Hermann von Oppeln-Bronikowski
Hermann Leopold August von Oppeln-Bronikowski
|Born||2 January 1899|
Berlin, Kingdom of Prussia, German Empire
|Died||19 September 1966 (aged 67)|
Gaißach, Bavaria, West Germany
|Allegiance|| German Empire|
|Commands held||20th Panzer Division|
|Battles/wars||World War I|
World War II
|Awards||Knight's Cross of the Iron Cross with Oak Leaves and Swords|
Hermann von Oppeln-Bronikowski (2 January 1899 – 19 September 1966) was an Olympic equestrian, winning a gold medal in the team dressage at the 1936 Olympics. He later served as a panzer general during World War II.
He won an Iron Cross in 1918 as a lieutenant during World War I. During World War II, in Poland in 1939 and then the Russian Front where he served with distinction, having several panzers shot out from under him and personally leading several ad hoc attacks. He was considered an excellent panzer commander, but had problems with higher authority as he was an excessive drinker. An Oberst commanding the 100th Panzer Division at Falaise, France; he was visited at 8.15 on 11 May 1944 by Rommel, who is satisfied with the forces' defensive preparations, but says to him – You're lazy stinkers, what happens if the enemy invasion begins before 8.30! Von Oppeln (who had gone to sleep in his now crumpled and tobacco-smelling uniform, and still has alcohol on his breath) could only reply Catastrophe and Rommel laughs. Von Oppeln led a panzer counter-attack on the invading forces immediately after the D-Day Invasion, and was told by his commanding officer that if he did not throw the British back into the sea, the war would be lost. The counter-attack subsequently failed. Some of his panzers managed to reach the coast, but were soon forced to withdraw. D Day was the major turning point of the war in the west, and as well as being there and leading the Whermachts last chance counter attack, he had also been present at the Eastern fronts turning point battle too. He led the doomed counter attack of 22nd Panzer division on 19th November 1942 against the Soviet attack that encircled Stalingrad. So he led both of the German attacks that failed, and sealed the fate of their respective campaigns.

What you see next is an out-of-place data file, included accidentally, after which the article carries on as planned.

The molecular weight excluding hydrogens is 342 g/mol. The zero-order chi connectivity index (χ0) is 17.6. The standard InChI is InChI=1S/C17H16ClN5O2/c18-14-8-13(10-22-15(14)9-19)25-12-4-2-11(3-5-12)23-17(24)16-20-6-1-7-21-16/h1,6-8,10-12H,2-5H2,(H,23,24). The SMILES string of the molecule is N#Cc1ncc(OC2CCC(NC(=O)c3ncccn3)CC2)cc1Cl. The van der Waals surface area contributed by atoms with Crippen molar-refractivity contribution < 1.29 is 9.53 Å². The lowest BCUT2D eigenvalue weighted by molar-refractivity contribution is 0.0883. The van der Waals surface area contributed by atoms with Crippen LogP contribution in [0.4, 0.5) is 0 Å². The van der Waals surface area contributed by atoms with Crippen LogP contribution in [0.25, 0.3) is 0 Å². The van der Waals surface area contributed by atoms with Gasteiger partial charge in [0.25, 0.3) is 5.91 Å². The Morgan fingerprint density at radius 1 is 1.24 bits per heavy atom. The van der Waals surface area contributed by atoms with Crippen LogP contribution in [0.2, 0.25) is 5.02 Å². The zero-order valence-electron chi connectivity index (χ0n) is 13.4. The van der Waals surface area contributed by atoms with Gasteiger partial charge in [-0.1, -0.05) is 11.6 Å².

He commanded the 20th Panzer Division and was awarded the Knight's Cross of the Iron Cross with Oak Leaves and Swords.
He died of a heart attack in 1966.
- Iron Cross (1914) 2nd Class (28 May 1918) & 1st Class (14 October 1918)
- Clasp to the Iron Cross (1939) 2nd Class (25 September 1939) & 1st Class (10 November 1939)
- German Cross in Gold on 7 August 1943 as Oberst in Panzer-Regiment 11
- Knight's Cross of the Iron Cross with Oak Leaves and Swords
- Patzwall, Klaus D.; Scherzer, Veit (2001). Das Deutsche Kreuz 1941 – 1945 Geschichte und Inhaber Band II [The German Cross 1941 – 1945 History and Recipients Volume 2] (in German). Norderstedt, Germany: Verlag Klaus D. Patzwall. ISBN 978-3-931533-45-8.
- Scherzer, Veit (2007). Die Ritterkreuzträger 1939–1945 Die Inhaber des Ritterkreuzes des Eisernen Kreuzes 1939 von Heer, Luftwaffe, Kriegsmarine, Waffen-SS, Volkssturm sowie mit Deutschland verbündeter Streitkräfte nach den Unterlagen des Bundesarchives [The Knight's Cross Bearers 1939–1945 The Holders of the Knight's Cross of the Iron Cross 1939 by Army, Air Force, Navy, Waffen-SS, Volkssturm and Allied Forces with Germany According to the Documents of the Federal Archives] (in German). Jena, Germany: Scherzers Militaer-Verlag. ISBN 978-3-938845-17-2.
- Thomas, Franz (1998). Die Eichenlaubträger 1939–1945 Band 2: L–Z [The Oak Leaves Bearers 1939–1945 Volume 2: L–Z] (in German). Osnabrück, Germany: Biblio-Verlag. ISBN 978-3-7648-2300-9.